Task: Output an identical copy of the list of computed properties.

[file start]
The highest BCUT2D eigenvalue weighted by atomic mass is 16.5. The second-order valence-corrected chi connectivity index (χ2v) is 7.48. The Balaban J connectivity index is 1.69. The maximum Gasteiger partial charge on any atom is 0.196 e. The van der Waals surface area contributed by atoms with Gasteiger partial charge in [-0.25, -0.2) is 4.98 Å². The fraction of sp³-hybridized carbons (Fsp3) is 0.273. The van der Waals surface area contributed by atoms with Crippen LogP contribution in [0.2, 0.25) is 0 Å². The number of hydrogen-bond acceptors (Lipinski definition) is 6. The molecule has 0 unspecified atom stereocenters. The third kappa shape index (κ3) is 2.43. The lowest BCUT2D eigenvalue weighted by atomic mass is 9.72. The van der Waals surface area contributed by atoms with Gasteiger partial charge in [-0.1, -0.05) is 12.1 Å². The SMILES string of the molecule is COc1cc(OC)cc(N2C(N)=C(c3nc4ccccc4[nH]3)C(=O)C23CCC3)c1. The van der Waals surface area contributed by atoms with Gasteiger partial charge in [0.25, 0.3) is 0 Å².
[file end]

The highest BCUT2D eigenvalue weighted by atomic mass is 16.5. The second-order valence-corrected chi connectivity index (χ2v) is 7.48. The Balaban J connectivity index is 1.69. The maximum Gasteiger partial charge on any atom is 0.196 e. The van der Waals surface area contributed by atoms with Gasteiger partial charge in [-0.25, -0.2) is 4.98 Å². The fraction of sp³-hybridized carbons (Fsp3) is 0.273. The van der Waals surface area contributed by atoms with Crippen LogP contribution in [0.2, 0.25) is 0 Å². The number of hydrogen-bond acceptors (Lipinski definition) is 6. The molecule has 0 unspecified atom stereocenters. The third kappa shape index (κ3) is 2.43. The lowest BCUT2D eigenvalue weighted by atomic mass is 9.72. The van der Waals surface area contributed by atoms with Gasteiger partial charge in [-0.1, -0.05) is 12.1 Å². The SMILES string of the molecule is COc1cc(OC)cc(N2C(N)=C(c3nc4ccccc4[nH]3)C(=O)C23CCC3)c1. The van der Waals surface area contributed by atoms with Gasteiger partial charge in [0.25, 0.3) is 0 Å².